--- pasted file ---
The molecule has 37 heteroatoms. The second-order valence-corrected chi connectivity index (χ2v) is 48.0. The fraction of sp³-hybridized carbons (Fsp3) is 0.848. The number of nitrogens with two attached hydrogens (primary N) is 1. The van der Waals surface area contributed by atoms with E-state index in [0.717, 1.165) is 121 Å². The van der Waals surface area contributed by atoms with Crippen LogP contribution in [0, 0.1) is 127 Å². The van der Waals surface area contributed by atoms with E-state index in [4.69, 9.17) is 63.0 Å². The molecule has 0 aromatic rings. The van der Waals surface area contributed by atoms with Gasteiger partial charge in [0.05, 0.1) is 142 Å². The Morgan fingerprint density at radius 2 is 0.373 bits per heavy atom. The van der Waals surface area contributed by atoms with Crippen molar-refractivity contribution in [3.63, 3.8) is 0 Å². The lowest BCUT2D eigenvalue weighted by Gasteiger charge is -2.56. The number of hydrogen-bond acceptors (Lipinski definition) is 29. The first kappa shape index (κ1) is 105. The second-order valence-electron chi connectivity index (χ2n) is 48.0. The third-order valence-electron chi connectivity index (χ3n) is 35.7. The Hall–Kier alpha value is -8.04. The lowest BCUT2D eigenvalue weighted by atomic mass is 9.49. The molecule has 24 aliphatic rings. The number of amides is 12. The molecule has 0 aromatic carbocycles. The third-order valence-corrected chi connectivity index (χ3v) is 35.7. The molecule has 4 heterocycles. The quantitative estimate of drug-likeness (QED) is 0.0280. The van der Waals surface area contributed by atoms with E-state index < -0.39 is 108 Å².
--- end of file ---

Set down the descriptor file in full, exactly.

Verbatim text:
The molecule has 37 heteroatoms. The second-order valence-corrected chi connectivity index (χ2v) is 48.0. The fraction of sp³-hybridized carbons (Fsp3) is 0.848. The number of nitrogens with two attached hydrogens (primary N) is 1. The van der Waals surface area contributed by atoms with E-state index in [0.717, 1.165) is 121 Å². The van der Waals surface area contributed by atoms with Crippen LogP contribution in [0, 0.1) is 127 Å². The van der Waals surface area contributed by atoms with E-state index in [4.69, 9.17) is 63.0 Å². The molecule has 0 aromatic rings. The van der Waals surface area contributed by atoms with Gasteiger partial charge in [0.05, 0.1) is 142 Å². The Morgan fingerprint density at radius 2 is 0.373 bits per heavy atom. The van der Waals surface area contributed by atoms with Crippen molar-refractivity contribution in [3.63, 3.8) is 0 Å². The lowest BCUT2D eigenvalue weighted by Gasteiger charge is -2.56. The number of hydrogen-bond acceptors (Lipinski definition) is 29. The first kappa shape index (κ1) is 105. The second-order valence-electron chi connectivity index (χ2n) is 48.0. The third-order valence-electron chi connectivity index (χ3n) is 35.7. The Hall–Kier alpha value is -8.04. The lowest BCUT2D eigenvalue weighted by atomic mass is 9.49. The molecule has 24 aliphatic rings. The number of amides is 12. The molecule has 0 aromatic carbocycles. The third-order valence-corrected chi connectivity index (χ3v) is 35.7. The molecule has 4 heterocycles. The quantitative estimate of drug-likeness (QED) is 0.0280. The van der Waals surface area contributed by atoms with E-state index < -0.39 is 108 Å².